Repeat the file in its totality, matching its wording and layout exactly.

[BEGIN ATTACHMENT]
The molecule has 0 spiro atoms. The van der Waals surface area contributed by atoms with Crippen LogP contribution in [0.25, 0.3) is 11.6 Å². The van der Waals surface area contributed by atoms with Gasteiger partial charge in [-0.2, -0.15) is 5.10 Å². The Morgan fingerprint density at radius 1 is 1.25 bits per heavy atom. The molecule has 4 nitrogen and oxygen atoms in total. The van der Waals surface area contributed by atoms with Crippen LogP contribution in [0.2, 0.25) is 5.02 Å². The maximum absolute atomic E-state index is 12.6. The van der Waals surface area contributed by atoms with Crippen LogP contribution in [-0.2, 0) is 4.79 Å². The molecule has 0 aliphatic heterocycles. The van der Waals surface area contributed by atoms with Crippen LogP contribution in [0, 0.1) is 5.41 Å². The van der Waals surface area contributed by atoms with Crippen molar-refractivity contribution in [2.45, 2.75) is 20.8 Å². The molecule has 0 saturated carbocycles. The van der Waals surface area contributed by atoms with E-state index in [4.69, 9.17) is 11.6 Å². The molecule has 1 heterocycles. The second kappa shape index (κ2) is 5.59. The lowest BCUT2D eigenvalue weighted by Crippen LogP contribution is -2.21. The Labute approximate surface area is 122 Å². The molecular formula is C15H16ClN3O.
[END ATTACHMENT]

The molecule has 0 spiro atoms. The van der Waals surface area contributed by atoms with Crippen LogP contribution in [0.25, 0.3) is 11.6 Å². The van der Waals surface area contributed by atoms with Gasteiger partial charge in [-0.2, -0.15) is 5.10 Å². The Morgan fingerprint density at radius 1 is 1.25 bits per heavy atom. The molecule has 4 nitrogen and oxygen atoms in total. The van der Waals surface area contributed by atoms with Crippen LogP contribution in [0.2, 0.25) is 5.02 Å². The maximum absolute atomic E-state index is 12.6. The van der Waals surface area contributed by atoms with Crippen LogP contribution in [-0.2, 0) is 4.79 Å². The molecule has 0 aliphatic heterocycles. The van der Waals surface area contributed by atoms with Crippen LogP contribution in [0, 0.1) is 5.41 Å². The van der Waals surface area contributed by atoms with Crippen molar-refractivity contribution in [2.45, 2.75) is 20.8 Å². The molecule has 0 saturated carbocycles. The van der Waals surface area contributed by atoms with E-state index in [4.69, 9.17) is 11.6 Å². The molecule has 1 heterocycles. The second kappa shape index (κ2) is 5.59. The lowest BCUT2D eigenvalue weighted by Crippen LogP contribution is -2.21. The Labute approximate surface area is 122 Å². The molecular formula is C15H16ClN3O.